What next after the Stamp Duty holiday ends?

The Stamp Duty Land Tax (SDLT) holiday which began on 8th July 2020 ends on 31st March 2021, so what will happen next?

The SDLT holiday was introduced in order to be a “temporary relief to stimulate market activity and support jobs that rely on the property market”. It did this by raising the threshold where SDLT becomes payable from £125,000 to £500,000.

Although it is too soon to see the full impact of the SDLT holiday on the property market, in the short-term there has definitely been an increase in the number of property transactions.

Now we’re moving towards the end of the SDLT holiday, Residential Property Partner, Alison Treble looks ahead at a few options the government may consider in order to continue to stimulate the market, or even provide for a more wholesale reform of the means by which property is taxed.

Extend the SDLT holiday

Buyers are understandably cautious in the current climate and there are calls for the SDLT to be extended past March. The full economic impact of the pandemic is yet to be seen, and with large parts of the economy still being supported by the government furlough scheme, there is real concern that demand will fall due to a lack of appetite to risk moving when the holiday ends.

Extend the SDLT holiday for those who have started the process

There is obviously concern that already agreed transactions which do not complete by 31st March 2021 may fall apart, with people being unable to afford, or unwilling to pay the increased SDLT payments levied after this date. This could have a knock-on effect, particularly for transactions caught up in a chain. For those already in the process a guarantee that they will still benefit from the SDLT holiday would reduce the chance of transactions falling through where the end date of the SDLT holiday is missed.

Taper the relief over a period of months

A tapered end to the SDLT holiday has been proposed to give people the incentive and confidence to continue to move and help the property market weather this uncertain period and avoid the March 31st cliff edge.

End on the 31st March

SDLT is an important source of revenue for the government raising several billion pounds each year and so we cannot rely on the holiday being extended and must prepare for the holiday to end on the 31st of March.

Longer Term change

Many argue that both the SDLT and Council tax should be scrapped and replaced with a proportional property tax. The movement currently being spearheaded by the “Fairer Share” campaign wants to replace both SDLT and Council tax with a tax where property owners pay an annual tax of 0.48% of their property value.

Supporters of a proportional property tax argue that SDLT discourages people from moving and makes home ownership less attainable by increasing the costs associated with purchasing property.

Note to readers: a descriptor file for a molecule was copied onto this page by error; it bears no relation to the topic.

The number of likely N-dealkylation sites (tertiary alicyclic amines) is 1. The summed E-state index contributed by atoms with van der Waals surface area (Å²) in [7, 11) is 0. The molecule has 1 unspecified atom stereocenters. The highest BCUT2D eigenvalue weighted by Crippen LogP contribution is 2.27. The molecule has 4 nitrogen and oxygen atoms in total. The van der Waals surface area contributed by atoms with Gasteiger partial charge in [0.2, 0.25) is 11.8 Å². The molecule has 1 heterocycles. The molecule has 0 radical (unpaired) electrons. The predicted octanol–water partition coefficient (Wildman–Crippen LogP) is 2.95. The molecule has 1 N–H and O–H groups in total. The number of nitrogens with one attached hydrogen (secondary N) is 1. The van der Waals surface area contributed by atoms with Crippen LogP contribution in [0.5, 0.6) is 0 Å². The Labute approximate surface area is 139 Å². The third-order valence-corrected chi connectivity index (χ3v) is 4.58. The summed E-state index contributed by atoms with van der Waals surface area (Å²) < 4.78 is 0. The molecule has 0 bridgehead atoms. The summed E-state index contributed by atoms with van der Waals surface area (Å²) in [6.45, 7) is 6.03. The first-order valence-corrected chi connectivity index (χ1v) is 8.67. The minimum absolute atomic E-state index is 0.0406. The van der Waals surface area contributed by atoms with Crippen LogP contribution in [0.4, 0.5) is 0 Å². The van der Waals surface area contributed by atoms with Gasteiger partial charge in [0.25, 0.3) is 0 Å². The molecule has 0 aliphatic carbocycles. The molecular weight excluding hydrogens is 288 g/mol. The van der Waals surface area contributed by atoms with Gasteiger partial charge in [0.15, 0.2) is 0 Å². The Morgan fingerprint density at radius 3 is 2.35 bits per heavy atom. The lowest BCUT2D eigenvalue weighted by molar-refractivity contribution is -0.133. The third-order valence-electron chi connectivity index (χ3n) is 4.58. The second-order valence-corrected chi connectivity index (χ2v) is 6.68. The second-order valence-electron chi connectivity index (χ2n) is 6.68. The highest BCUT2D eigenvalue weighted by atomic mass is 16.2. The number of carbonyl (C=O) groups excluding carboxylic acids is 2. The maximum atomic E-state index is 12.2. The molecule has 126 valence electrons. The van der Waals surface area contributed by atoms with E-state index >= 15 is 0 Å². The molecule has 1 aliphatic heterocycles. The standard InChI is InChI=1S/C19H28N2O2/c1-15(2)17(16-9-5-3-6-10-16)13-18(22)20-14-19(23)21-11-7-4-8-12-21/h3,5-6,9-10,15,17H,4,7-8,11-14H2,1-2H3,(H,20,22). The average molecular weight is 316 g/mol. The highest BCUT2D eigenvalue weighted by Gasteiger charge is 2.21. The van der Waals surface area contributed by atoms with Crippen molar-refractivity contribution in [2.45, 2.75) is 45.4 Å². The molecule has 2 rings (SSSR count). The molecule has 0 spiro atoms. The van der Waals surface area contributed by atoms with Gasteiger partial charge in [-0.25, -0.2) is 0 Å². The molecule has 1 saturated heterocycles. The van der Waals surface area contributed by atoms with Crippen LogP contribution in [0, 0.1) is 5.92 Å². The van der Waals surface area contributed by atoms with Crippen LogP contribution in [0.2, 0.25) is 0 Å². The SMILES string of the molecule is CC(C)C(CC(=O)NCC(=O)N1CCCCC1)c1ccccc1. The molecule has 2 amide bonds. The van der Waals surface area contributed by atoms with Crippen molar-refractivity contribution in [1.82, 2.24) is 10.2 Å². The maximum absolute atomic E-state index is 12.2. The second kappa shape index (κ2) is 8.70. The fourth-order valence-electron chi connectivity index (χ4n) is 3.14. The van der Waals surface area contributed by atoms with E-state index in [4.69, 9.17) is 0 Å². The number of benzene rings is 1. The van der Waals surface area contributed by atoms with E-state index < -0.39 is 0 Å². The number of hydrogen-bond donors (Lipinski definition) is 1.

Council tax on the other hand, is seen as outdated and unfair. The campaign states that proportional property tax would remove the need to pay SDLT when buying property, therefore providing the benefits we’ve seen from the SDLT holiday on a permanent basis.

There are obviously those who are critical of the policy stating it is a form of “wealth tax”, which creates an anti-aspirational sentiment. Those opposed state it will adversely affect those who are asset rich and cash poor or those who have moved to an area which has since seen a substantial increase in property prices. An increase could put an unreasonable strain on their finances and could force them to move to a less valuable property.

With over 100,000 signatures in support of the Fairer Share campaign we should see a parliamentary debate on the topic in due course. Although we do not know the governments take on a proportional property tax, and it remains to be seen as to whether or not the government will change their position to support a SDLT holiday extension, there is certainly a lot to be aware of moving forward.

Keep the threshold at £500,000 permanently

Longer term there is the option for the government to keep the threshold at £500,000 rather than reduce it back to £125,000 after March 31st. This would enable the government to continue to raise some tax from house moves but allow many to move house without the extra expense of the SDLT.

With a budget coming up on the 3rd of March it is unlikely that any decisions will be made until after that. If you are thinking of moving this year please get in touch with our residential property team 01225 750000 or email enquiries@mogersdrewett.com.

Mogers Drewett

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